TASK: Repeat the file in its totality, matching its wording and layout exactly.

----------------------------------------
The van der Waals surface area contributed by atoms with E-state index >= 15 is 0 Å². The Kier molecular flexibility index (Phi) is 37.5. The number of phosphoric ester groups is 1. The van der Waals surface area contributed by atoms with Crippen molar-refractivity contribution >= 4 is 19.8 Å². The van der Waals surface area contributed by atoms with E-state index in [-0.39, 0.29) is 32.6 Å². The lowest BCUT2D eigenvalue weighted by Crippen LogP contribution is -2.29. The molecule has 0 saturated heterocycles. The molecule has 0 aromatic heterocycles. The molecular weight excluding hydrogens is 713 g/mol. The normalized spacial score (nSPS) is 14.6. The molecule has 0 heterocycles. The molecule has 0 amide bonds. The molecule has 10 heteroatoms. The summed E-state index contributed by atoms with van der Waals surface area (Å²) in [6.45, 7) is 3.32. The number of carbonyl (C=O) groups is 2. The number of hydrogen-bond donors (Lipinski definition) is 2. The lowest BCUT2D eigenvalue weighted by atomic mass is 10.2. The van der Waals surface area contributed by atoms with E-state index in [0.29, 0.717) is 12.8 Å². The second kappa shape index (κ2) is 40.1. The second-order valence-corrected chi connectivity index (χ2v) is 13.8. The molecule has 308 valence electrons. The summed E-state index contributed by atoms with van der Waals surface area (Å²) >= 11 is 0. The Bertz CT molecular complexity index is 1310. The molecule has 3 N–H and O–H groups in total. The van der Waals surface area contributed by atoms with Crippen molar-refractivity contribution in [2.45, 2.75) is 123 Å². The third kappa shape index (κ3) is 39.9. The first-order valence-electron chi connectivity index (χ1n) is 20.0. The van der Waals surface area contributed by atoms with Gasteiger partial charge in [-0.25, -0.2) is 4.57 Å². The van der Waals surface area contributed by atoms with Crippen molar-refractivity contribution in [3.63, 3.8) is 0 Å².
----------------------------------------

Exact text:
The van der Waals surface area contributed by atoms with E-state index >= 15 is 0 Å². The Kier molecular flexibility index (Phi) is 37.5. The number of phosphoric ester groups is 1. The van der Waals surface area contributed by atoms with Crippen molar-refractivity contribution >= 4 is 19.8 Å². The van der Waals surface area contributed by atoms with E-state index in [-0.39, 0.29) is 32.6 Å². The lowest BCUT2D eigenvalue weighted by Crippen LogP contribution is -2.29. The molecule has 0 saturated heterocycles. The molecule has 0 aromatic heterocycles. The molecular weight excluding hydrogens is 713 g/mol. The normalized spacial score (nSPS) is 14.6. The molecule has 0 heterocycles. The molecule has 0 amide bonds. The molecule has 10 heteroatoms. The summed E-state index contributed by atoms with van der Waals surface area (Å²) in [6.45, 7) is 3.32. The number of carbonyl (C=O) groups is 2. The number of hydrogen-bond donors (Lipinski definition) is 2. The lowest BCUT2D eigenvalue weighted by atomic mass is 10.2. The van der Waals surface area contributed by atoms with E-state index in [0.29, 0.717) is 12.8 Å². The second kappa shape index (κ2) is 40.1. The second-order valence-corrected chi connectivity index (χ2v) is 13.8. The molecule has 308 valence electrons. The summed E-state index contributed by atoms with van der Waals surface area (Å²) >= 11 is 0. The Bertz CT molecular complexity index is 1310. The molecule has 3 N–H and O–H groups in total. The van der Waals surface area contributed by atoms with Crippen molar-refractivity contribution in [2.45, 2.75) is 123 Å². The third kappa shape index (κ3) is 39.9. The first-order valence-electron chi connectivity index (χ1n) is 20.0. The van der Waals surface area contributed by atoms with Gasteiger partial charge in [-0.25, -0.2) is 4.57 Å². The van der Waals surface area contributed by atoms with Crippen molar-refractivity contribution in [3.63, 3.8) is 0 Å².